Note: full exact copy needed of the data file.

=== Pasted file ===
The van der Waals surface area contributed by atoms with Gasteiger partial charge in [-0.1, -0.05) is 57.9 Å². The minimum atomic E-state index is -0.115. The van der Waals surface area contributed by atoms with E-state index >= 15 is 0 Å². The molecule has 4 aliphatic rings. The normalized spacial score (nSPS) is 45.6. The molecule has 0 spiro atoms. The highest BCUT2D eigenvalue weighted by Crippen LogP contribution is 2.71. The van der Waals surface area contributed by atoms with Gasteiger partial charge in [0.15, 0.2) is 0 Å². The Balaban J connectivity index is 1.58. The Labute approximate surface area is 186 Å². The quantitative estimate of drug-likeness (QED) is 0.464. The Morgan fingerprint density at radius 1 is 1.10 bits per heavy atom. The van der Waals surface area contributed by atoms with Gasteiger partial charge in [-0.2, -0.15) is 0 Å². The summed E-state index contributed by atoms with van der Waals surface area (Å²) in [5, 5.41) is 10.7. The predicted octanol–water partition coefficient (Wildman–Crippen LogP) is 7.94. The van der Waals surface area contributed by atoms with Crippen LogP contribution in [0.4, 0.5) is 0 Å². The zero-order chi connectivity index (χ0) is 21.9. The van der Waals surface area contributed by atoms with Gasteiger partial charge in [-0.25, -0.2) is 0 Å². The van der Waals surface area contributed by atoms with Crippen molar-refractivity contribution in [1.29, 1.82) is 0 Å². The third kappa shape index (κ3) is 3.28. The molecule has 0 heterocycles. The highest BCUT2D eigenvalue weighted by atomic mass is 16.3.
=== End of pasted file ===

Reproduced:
The van der Waals surface area contributed by atoms with Gasteiger partial charge in [-0.1, -0.05) is 57.9 Å². The minimum atomic E-state index is -0.115. The van der Waals surface area contributed by atoms with E-state index >= 15 is 0 Å². The molecule has 4 aliphatic rings. The normalized spacial score (nSPS) is 45.6. The molecule has 0 spiro atoms. The highest BCUT2D eigenvalue weighted by Crippen LogP contribution is 2.71. The van der Waals surface area contributed by atoms with Gasteiger partial charge in [0.15, 0.2) is 0 Å². The Balaban J connectivity index is 1.58. The Labute approximate surface area is 186 Å². The quantitative estimate of drug-likeness (QED) is 0.464. The Morgan fingerprint density at radius 1 is 1.10 bits per heavy atom. The van der Waals surface area contributed by atoms with Gasteiger partial charge in [-0.2, -0.15) is 0 Å². The summed E-state index contributed by atoms with van der Waals surface area (Å²) in [5, 5.41) is 10.7. The predicted octanol–water partition coefficient (Wildman–Crippen LogP) is 7.94. The van der Waals surface area contributed by atoms with Crippen LogP contribution in [0.4, 0.5) is 0 Å². The zero-order chi connectivity index (χ0) is 21.9. The van der Waals surface area contributed by atoms with Gasteiger partial charge in [-0.25, -0.2) is 0 Å². The van der Waals surface area contributed by atoms with Crippen molar-refractivity contribution in [1.29, 1.82) is 0 Å². The third kappa shape index (κ3) is 3.28. The molecule has 0 heterocycles. The highest BCUT2D eigenvalue weighted by atomic mass is 16.3.